It would be one thing if Beneath retained some resemblance of flavor or dread during this twisting, fumbling chaos. However, the only resemblance of flair within the entire film comes from Nora Zehetner. After an enchanting turnout in the exquisite indie-noir Brick as a sly, smooth female crutch helping to support the lead, seeing her in the star's spot made my promise level rise a bit. Where several other unsavory performances pop up to excessive levels in Beneath, Zehetner's talent ends up grossly underused. Though constrained to subdued levels, you can still catch glimmers of her talent sporadically. Right now, she's got the potential to be a splendid younger actor and, all developing properly, might build into something akin to Audrey Tautou's unconventional poise and toxic sweetness. She undoubtedly needs to start picking her projects right, however. This doesnt do Zehetner justice.

Beneath is a bland, unintelligent, and overall weak horror flick, especially once the mystery ceases and the "horror" starts to surface. Too much is jammed into this 80+ minute film to make heads or tails about any of the elements. Then there's a gross abundance of mounting dramatic possibilities to consider and an insurmountable level of plotholes, such as the existence of an eminent "monster" amidst the family and the usage of severely convoluted passageways originally crafted in the home for escape purposes. Even with the logic and reason dial marked down to minimalist levels, all you're left with is a swiftly edited and underdeveloped tumble into tediousness.

The DVD:

MTV Films / Paramount bring Beneath to us in a standard DVD keepcase with solid silver discart.

The Video:

Beneath at least looks good through its anamorphic widescreen presentation. Color representation and detail remained quite strong. Though most of the set decoration is generic, there are a few instances where certain halls and rooms display nice color balances and palettes. Especially with deep greens and reds, Beneath's crisp visuals work in the film's favor.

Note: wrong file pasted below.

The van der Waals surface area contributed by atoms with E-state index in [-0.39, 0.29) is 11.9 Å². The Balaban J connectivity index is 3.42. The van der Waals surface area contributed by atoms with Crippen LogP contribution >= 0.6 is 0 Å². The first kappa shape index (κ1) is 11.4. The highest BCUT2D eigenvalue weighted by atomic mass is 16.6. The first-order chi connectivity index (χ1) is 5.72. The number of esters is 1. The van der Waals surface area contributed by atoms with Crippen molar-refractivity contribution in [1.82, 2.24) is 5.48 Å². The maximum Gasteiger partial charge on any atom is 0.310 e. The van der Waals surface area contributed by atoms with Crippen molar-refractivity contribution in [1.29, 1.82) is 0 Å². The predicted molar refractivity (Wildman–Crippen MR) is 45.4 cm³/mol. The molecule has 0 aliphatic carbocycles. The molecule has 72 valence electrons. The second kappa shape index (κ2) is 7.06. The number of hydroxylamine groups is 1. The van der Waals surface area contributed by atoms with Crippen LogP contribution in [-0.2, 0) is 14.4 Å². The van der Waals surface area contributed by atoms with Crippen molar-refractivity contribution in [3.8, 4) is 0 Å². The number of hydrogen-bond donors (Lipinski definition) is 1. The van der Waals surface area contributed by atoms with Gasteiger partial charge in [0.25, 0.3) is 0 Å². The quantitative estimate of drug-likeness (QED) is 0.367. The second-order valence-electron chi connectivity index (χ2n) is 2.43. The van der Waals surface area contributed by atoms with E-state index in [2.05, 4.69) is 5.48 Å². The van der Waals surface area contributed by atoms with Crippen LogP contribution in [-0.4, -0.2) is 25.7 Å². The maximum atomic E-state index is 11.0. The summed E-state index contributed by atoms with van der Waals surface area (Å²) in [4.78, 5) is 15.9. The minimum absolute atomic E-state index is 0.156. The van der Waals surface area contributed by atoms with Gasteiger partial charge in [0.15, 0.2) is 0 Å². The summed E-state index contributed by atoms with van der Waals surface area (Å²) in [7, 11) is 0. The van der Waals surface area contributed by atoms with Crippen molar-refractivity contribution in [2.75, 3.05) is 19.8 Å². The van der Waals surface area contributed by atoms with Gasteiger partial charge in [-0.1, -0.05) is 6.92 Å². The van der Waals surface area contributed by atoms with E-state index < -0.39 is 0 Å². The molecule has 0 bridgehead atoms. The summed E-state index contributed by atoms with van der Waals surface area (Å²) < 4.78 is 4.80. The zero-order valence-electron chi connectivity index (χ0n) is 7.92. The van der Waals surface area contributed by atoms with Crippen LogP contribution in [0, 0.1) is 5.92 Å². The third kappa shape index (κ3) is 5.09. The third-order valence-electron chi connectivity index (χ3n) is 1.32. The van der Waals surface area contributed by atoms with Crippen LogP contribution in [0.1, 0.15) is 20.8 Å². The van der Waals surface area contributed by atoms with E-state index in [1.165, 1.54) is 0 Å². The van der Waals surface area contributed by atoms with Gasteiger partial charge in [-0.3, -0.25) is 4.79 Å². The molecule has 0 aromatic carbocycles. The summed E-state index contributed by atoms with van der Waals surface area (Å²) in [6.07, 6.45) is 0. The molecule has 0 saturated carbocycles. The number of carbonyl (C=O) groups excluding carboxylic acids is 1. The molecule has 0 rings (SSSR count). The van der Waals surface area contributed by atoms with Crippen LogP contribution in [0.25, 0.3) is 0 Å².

The Audio:

This Dolby 5.1 audio wasn't terribly enveloping, but it still managed to add some much-needed atmosphere to the film. Some varied surround effects reach out from the rear channels. Strangely, it only seems like lower musical levels really tapped into the LFE channel. Dialogue was cleanly audible, as was the sporadic sound effects. English and Spanish Subtitles are available.

The Extras:

Not a darn thing, except for a few Previews and a Scene Selection.


Final Thoughts:

Many other films get the same job done with bravado that murky Beneath blandly achieves. If you dare, I'd recommend you stretch out to the French horror film Eyes Without a Face for a truly unnerving and chilling experience regarding similar core material. However, Beneath is a comatose, cliché horror / mystery that's best to just breeze by. Skip It.

Thomas Spurlin, Staff Reviewer -- DVDTalk Reviews | Personal Blog/Site